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The function proto type like int xxxx(int) or void xxx(int)

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7  
Why can't you just use return? – dreamlax Nov 18 '10 at 10:28
1  
This needs to be expanded. The return statement is what you use for returning values from functions. What, exactly, are you trying to do? – Charles Bailey Nov 18 '10 at 10:28
    
The question is a little confusing really. You can use a global variable, but it is not the same as "return value from a function". – khachik Nov 18 '10 at 10:30
    
you want to have ruby like notation ? – mpapis Nov 18 '10 at 10:30
2  
Can you please elaborate why you can't use return? In the comments you say that “we can do in Borland C compiler”—if you can, maybe you should post this Borland code to show what you are trying to accomplish. – Arkku Nov 18 '10 at 10:53

You could use a global variable (or, a little better, you could use a static variable declared at file scope), or you could change your functions to take an output parameter, but ultimately you should just use a return statement, since that's really what it's for.

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The two standard ways to return values out of functions in C are to either do it explicitly with the return statement, or to use a pointer parameter and assign into the object at the pointer.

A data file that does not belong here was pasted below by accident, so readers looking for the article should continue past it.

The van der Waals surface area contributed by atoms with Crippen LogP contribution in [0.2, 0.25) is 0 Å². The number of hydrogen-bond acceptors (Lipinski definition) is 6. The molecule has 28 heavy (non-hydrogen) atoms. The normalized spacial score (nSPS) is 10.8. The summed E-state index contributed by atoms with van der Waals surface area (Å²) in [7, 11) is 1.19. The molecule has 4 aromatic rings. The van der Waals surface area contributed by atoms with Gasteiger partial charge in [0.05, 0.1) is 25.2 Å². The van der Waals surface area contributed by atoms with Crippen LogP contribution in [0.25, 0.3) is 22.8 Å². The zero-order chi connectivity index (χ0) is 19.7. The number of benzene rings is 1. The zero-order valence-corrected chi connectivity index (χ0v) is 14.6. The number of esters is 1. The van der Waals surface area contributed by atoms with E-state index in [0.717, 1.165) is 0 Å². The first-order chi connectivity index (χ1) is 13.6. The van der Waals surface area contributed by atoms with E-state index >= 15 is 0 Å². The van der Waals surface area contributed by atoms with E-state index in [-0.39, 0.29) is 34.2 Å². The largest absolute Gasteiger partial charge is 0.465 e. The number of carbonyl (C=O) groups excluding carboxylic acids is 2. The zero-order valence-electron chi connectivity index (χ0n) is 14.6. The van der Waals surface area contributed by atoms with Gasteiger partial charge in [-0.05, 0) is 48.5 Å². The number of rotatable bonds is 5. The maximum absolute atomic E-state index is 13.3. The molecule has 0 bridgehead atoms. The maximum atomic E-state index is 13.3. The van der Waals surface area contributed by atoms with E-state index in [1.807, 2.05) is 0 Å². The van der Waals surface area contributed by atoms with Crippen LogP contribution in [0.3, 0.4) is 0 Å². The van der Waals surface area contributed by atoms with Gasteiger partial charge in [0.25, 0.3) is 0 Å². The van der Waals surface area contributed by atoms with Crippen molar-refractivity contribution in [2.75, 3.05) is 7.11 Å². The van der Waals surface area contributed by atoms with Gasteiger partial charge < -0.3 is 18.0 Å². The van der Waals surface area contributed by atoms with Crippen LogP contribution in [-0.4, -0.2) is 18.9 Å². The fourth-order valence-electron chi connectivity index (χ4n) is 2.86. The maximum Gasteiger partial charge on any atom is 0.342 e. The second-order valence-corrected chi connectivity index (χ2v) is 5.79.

There are other ways, but I'm not going into them for fear of increasing the amount of evil code in the world. You should use one of those two.

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Use pass by reference:

void foo(int* x, int* y) {
 int temp;
 temp = *x;
 x* = *y;
 y* = temp;
}

void main(void) {
 int x = 2, y=4;
 foo(&x, &y);
 printf("Swapped Nums: %d , %d",x,y);
}
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You're initialising x and y by converting integers to pointers (implementation defined behaviour) then providing the address of these pointer variables (pointer to pointer to int) to a function expecting pointer to int for both arguments. – dreamlax Nov 18 '10 at 10:35
    
sigh. It is a measure of how screwed up C is that manually passing a pointer into C's copy-only parameter mechanisim is considered "passing by reference". A second measure is that your first crack at an example did it wrong, causing who knows what to happen when run. This answer is Exhibit A for why C should be avoided when possible. – T.E.D. Nov 18 '10 at 10:36
    
I supposed to be like: int x=2, y=4; – Mohamed Saligh Nov 18 '10 at 10:37
1  
@Mohamed Saligh, your code is still broken, please fix it. int * and int** are different types. (And main returns int.) – Bertrand Marron Nov 18 '10 at 10:45
1  
This does not even work as it is, you should have int temp = *x; *x = *y; *y = temp;. And the return type of main is int, not void. – Arkku Nov 18 '10 at 10:46
  1. You could have a global variable that you assign the value to.
  2. You could pass an object that stores the integer, and if you change it in the function, it'll change elsewhere too, since objects are not value type.

It also depends on the programming language that you're using.